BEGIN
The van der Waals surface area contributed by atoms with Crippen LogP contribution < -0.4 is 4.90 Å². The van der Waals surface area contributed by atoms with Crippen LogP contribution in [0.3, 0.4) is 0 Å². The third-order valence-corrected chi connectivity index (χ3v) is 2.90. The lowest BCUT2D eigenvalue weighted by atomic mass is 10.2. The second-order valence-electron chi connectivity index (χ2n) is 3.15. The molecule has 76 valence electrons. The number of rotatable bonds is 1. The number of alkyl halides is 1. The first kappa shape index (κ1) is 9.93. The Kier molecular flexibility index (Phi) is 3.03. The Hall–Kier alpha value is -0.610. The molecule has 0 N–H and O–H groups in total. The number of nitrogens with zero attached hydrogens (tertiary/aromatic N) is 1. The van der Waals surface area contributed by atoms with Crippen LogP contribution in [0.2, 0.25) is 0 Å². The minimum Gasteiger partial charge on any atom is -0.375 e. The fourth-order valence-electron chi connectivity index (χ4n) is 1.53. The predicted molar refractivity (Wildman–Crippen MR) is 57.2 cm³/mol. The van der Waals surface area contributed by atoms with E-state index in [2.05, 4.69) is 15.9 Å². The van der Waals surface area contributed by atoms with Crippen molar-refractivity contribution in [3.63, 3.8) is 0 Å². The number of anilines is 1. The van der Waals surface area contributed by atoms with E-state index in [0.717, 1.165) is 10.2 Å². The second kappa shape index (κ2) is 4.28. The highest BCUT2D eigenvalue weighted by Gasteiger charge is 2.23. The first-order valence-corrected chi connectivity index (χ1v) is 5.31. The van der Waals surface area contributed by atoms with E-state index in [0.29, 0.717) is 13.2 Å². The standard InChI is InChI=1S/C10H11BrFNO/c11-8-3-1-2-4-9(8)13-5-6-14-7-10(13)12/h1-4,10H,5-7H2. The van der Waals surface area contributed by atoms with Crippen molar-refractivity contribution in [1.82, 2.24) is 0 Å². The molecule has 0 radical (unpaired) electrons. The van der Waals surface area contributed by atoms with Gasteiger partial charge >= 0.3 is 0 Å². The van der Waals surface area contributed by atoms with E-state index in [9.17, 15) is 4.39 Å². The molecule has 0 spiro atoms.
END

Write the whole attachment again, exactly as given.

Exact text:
The van der Waals surface area contributed by atoms with Crippen LogP contribution < -0.4 is 4.90 Å². The van der Waals surface area contributed by atoms with Crippen LogP contribution in [0.3, 0.4) is 0 Å². The third-order valence-corrected chi connectivity index (χ3v) is 2.90. The lowest BCUT2D eigenvalue weighted by atomic mass is 10.2. The second-order valence-electron chi connectivity index (χ2n) is 3.15. The molecule has 76 valence electrons. The number of rotatable bonds is 1. The number of alkyl halides is 1. The first kappa shape index (κ1) is 9.93. The Kier molecular flexibility index (Phi) is 3.03. The Hall–Kier alpha value is -0.610. The molecule has 0 N–H and O–H groups in total. The number of nitrogens with zero attached hydrogens (tertiary/aromatic N) is 1. The van der Waals surface area contributed by atoms with Crippen LogP contribution in [0.2, 0.25) is 0 Å². The minimum Gasteiger partial charge on any atom is -0.375 e. The fourth-order valence-electron chi connectivity index (χ4n) is 1.53. The predicted molar refractivity (Wildman–Crippen MR) is 57.2 cm³/mol. The van der Waals surface area contributed by atoms with E-state index in [2.05, 4.69) is 15.9 Å². The van der Waals surface area contributed by atoms with Crippen molar-refractivity contribution in [3.63, 3.8) is 0 Å². The number of anilines is 1. The van der Waals surface area contributed by atoms with E-state index in [0.717, 1.165) is 10.2 Å². The second kappa shape index (κ2) is 4.28. The highest BCUT2D eigenvalue weighted by Gasteiger charge is 2.23. The first-order valence-corrected chi connectivity index (χ1v) is 5.31. The van der Waals surface area contributed by atoms with E-state index in [0.29, 0.717) is 13.2 Å². The standard InChI is InChI=1S/C10H11BrFNO/c11-8-3-1-2-4-9(8)13-5-6-14-7-10(13)12/h1-4,10H,5-7H2. The van der Waals surface area contributed by atoms with Crippen molar-refractivity contribution in [1.82, 2.24) is 0 Å². The molecule has 0 radical (unpaired) electrons. The van der Waals surface area contributed by atoms with Gasteiger partial charge >= 0.3 is 0 Å². The van der Waals surface area contributed by atoms with E-state index in [9.17, 15) is 4.39 Å². The molecule has 0 spiro atoms.